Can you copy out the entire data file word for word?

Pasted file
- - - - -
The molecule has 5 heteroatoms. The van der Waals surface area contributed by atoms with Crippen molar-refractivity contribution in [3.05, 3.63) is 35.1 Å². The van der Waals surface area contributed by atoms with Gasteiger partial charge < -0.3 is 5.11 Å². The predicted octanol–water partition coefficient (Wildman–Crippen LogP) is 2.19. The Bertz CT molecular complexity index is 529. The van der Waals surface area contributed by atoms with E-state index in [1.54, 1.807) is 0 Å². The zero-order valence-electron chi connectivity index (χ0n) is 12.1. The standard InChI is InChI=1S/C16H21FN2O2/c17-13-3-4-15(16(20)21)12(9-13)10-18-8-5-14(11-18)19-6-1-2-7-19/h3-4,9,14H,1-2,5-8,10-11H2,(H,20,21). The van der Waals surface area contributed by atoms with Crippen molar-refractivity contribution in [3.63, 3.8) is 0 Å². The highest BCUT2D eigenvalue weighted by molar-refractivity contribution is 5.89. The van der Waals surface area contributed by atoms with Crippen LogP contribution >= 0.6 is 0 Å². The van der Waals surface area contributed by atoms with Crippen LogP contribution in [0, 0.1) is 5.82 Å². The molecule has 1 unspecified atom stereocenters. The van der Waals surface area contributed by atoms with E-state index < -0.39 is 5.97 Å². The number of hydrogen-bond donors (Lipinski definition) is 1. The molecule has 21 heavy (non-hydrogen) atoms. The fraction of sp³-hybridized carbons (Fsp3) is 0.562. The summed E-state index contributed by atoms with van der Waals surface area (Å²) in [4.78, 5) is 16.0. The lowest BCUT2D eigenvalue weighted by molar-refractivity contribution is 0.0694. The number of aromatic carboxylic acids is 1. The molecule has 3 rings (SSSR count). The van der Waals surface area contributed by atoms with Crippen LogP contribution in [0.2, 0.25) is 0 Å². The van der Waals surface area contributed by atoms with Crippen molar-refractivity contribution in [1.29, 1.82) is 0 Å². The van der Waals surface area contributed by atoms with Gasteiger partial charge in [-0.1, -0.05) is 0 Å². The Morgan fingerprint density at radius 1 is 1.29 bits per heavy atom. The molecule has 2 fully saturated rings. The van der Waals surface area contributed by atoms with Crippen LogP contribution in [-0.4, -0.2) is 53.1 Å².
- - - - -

The molecule has 5 heteroatoms. The van der Waals surface area contributed by atoms with Crippen molar-refractivity contribution in [3.05, 3.63) is 35.1 Å². The van der Waals surface area contributed by atoms with Gasteiger partial charge < -0.3 is 5.11 Å². The predicted octanol–water partition coefficient (Wildman–Crippen LogP) is 2.19. The Bertz CT molecular complexity index is 529. The van der Waals surface area contributed by atoms with E-state index in [1.54, 1.807) is 0 Å². The zero-order valence-electron chi connectivity index (χ0n) is 12.1. The standard InChI is InChI=1S/C16H21FN2O2/c17-13-3-4-15(16(20)21)12(9-13)10-18-8-5-14(11-18)19-6-1-2-7-19/h3-4,9,14H,1-2,5-8,10-11H2,(H,20,21). The van der Waals surface area contributed by atoms with Crippen molar-refractivity contribution in [3.63, 3.8) is 0 Å². The highest BCUT2D eigenvalue weighted by molar-refractivity contribution is 5.89. The van der Waals surface area contributed by atoms with Crippen LogP contribution >= 0.6 is 0 Å². The van der Waals surface area contributed by atoms with Crippen LogP contribution in [0, 0.1) is 5.82 Å². The molecule has 1 unspecified atom stereocenters. The van der Waals surface area contributed by atoms with E-state index < -0.39 is 5.97 Å². The number of hydrogen-bond donors (Lipinski definition) is 1. The molecule has 21 heavy (non-hydrogen) atoms. The fraction of sp³-hybridized carbons (Fsp3) is 0.562. The summed E-state index contributed by atoms with van der Waals surface area (Å²) in [4.78, 5) is 16.0. The lowest BCUT2D eigenvalue weighted by molar-refractivity contribution is 0.0694. The number of aromatic carboxylic acids is 1. The molecule has 3 rings (SSSR count). The van der Waals surface area contributed by atoms with Crippen LogP contribution in [0.2, 0.25) is 0 Å². The van der Waals surface area contributed by atoms with Crippen molar-refractivity contribution in [1.29, 1.82) is 0 Å². The van der Waals surface area contributed by atoms with Gasteiger partial charge in [-0.1, -0.05) is 0 Å². The Morgan fingerprint density at radius 1 is 1.29 bits per heavy atom. The molecule has 2 fully saturated rings. The van der Waals surface area contributed by atoms with Crippen LogP contribution in [-0.4, -0.2) is 53.1 Å².